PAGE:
The young man at the Veterans Day service said the greatest part about these veterans being heroes is not only that they had fought in the war, but “it is in what they did after that should inspire us. They went on to be doctors, lawyers and teachers. They went on with their lives and continued to make ours better.”

After the war, Dad continued his studies and became a lawyer. He never practiced law; instead, he worked in advertising for the Philippines Herald newspaper. He put up his own advertising and marketing firm a few years later. Then, he and Mom went back to school and earned their graduate degrees in marriage and counseling. They became marriage and youth counselors and gave countless talks to schools and organizations. They also became weekly columnists for the Panorama, the Manila Bulletin newspaper’s Sunday magazine.

On January 23, 1993, the day Dad died, he experienced an excruciating pain in his stomach, but refused to miss a talk to hundreds of parents of elementary school children at La Consolacion College. His last words were to them: “Teach your children to pray. Don’t just tell them; show them.” As he walked out of the auditorium, he collapsed to the floor. It was quick, as if he had been snatched away.

As we grieved after his burial, I lamented on the loss of his knowledge, his wisdom, and I was so afraid I would forget him. Mom consoled me and said, “You have to have faith. All he was is passed on to all of us. He lives on in our hearts.”

It’s been 17 years since Dad died and I still remember, like it was yesterday. I miss him. I miss his warm embrace, his humor, his teasing voice, even his corny jokes. I miss his laughter, and I even miss his nagging, “Hija (Daughter), pray, pray, pray!”

That was my father, a man of great faith.

“You can’t live on prayer alone,” I, the rebel, would sometimes chastise him.

When times would get tough, he would sit on his office chair, scratch his chin, stare out the window and say, “God will provide, Hija.” Strangely as it would sometimes seem, somehow, God always did.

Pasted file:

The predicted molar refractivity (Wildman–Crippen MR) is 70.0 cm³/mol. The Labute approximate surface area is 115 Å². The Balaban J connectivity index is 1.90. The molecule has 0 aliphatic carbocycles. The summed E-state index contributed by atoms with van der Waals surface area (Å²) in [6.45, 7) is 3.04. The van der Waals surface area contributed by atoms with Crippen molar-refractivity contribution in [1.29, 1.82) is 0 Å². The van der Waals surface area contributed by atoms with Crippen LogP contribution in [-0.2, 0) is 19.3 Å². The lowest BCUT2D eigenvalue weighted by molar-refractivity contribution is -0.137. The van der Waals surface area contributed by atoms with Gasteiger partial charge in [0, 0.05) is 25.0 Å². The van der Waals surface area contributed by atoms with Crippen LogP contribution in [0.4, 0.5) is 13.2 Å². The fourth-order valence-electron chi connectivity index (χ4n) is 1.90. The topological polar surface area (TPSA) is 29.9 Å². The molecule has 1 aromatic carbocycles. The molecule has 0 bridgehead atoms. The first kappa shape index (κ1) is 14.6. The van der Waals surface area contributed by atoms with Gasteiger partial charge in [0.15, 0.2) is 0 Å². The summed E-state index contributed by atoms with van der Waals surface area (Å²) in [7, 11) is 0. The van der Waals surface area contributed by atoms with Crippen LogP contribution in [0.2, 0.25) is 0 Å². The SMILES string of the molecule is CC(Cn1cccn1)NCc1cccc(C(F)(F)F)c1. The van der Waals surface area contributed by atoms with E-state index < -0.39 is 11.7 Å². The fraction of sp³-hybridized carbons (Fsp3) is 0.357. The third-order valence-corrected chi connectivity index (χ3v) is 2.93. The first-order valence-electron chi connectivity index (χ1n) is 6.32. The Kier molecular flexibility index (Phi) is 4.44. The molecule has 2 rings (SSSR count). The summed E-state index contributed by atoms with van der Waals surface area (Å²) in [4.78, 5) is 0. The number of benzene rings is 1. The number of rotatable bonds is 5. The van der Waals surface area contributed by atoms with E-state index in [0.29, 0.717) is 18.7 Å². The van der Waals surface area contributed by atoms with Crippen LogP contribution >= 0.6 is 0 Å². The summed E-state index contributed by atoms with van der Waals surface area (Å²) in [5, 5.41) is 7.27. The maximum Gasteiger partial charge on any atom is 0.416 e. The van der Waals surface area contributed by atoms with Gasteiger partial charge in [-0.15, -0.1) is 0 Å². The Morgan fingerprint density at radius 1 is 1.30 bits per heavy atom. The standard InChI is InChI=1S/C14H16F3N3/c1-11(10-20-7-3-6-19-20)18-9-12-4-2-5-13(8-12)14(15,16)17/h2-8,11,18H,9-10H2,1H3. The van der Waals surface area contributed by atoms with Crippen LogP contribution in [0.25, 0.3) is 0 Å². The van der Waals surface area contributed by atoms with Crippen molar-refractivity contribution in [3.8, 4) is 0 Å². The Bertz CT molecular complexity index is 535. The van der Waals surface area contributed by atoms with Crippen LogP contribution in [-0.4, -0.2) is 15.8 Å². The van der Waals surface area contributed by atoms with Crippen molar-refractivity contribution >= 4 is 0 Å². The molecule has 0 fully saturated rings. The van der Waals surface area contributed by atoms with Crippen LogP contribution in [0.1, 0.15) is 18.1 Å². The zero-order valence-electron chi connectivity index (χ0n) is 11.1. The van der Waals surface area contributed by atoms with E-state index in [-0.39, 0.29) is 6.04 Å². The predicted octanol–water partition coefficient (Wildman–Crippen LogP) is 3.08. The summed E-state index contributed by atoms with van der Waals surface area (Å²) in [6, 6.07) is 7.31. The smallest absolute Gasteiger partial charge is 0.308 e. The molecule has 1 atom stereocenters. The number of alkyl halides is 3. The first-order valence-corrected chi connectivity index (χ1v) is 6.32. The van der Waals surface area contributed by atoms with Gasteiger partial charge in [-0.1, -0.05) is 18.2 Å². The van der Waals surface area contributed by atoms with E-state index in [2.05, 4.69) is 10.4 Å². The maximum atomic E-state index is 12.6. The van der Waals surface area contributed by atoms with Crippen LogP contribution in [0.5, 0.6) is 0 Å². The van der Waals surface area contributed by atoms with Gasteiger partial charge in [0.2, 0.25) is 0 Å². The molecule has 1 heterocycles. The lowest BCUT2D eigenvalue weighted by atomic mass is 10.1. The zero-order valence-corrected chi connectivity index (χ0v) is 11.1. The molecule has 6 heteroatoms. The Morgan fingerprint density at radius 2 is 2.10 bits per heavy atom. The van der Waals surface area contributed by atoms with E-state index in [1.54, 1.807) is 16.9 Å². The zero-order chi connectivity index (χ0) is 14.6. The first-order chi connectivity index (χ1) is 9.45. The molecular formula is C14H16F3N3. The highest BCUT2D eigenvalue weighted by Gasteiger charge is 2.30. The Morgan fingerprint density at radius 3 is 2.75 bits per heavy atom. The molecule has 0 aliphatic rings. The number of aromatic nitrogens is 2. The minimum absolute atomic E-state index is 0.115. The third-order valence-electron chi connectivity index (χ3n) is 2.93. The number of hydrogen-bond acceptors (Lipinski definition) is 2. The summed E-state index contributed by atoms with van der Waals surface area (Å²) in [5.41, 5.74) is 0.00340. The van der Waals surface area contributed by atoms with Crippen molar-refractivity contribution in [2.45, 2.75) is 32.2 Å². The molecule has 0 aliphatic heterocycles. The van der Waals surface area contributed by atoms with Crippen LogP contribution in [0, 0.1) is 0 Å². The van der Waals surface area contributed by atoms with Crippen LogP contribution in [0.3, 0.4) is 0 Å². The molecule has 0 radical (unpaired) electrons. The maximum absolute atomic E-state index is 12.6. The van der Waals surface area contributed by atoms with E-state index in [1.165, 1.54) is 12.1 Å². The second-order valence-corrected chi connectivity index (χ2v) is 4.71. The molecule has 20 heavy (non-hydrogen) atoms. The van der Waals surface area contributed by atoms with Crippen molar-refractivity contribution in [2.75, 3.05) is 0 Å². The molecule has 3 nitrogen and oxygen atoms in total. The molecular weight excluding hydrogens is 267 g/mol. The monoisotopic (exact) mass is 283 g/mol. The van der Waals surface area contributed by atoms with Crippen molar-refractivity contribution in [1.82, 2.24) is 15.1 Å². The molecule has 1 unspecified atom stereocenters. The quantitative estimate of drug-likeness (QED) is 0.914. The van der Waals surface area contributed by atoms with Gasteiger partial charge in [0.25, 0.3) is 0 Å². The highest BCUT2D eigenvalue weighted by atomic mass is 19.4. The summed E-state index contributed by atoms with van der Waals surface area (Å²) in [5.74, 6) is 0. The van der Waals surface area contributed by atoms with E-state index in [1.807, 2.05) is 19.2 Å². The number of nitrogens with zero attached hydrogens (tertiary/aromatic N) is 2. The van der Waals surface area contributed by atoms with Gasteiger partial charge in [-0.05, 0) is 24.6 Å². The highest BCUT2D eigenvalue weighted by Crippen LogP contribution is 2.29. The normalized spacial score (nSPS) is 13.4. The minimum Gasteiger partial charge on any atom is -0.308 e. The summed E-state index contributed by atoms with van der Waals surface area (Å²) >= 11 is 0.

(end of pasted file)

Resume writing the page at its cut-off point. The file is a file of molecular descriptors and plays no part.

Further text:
War leaves an indelible mark on people. The experience made Dad more sensitive, more giving toward others and more trusting in the Lord.

Veterans Day reminds us life is about faith and giving, the giving of life for country, making sacrifices so generations after can have a better life, and trusting in God. No matter the reasons for each war, all who have served their country are brave heroes. They pass on a legacy we should cherish and always remember.

Dad passed on to me the story of his life, and most of all, he passed on his strong faith in God, so when I can, I try and share it with others.

When times get tough, I find myself doing the same thing – staring out the window, scratching my chin and murmuring the same words, “God will provide,” knowing Dad and God are with me.

Here he is, grinning from ear to ear, my dad, Lt. Jose M. Meily, Jr. (far right), celebrating at a club in San Francisco, where members of the USAFFE were recognized at the end of the war. This photo was published along with a similar column of mine in one of the newspapers I worked at several years ago.

Dad, Mom and me at my school’s Parents’ Night, 1965

November 9, 2010 - Posted by | Children, Family, Life, Parenting, Religion | , , , , , , , , , ,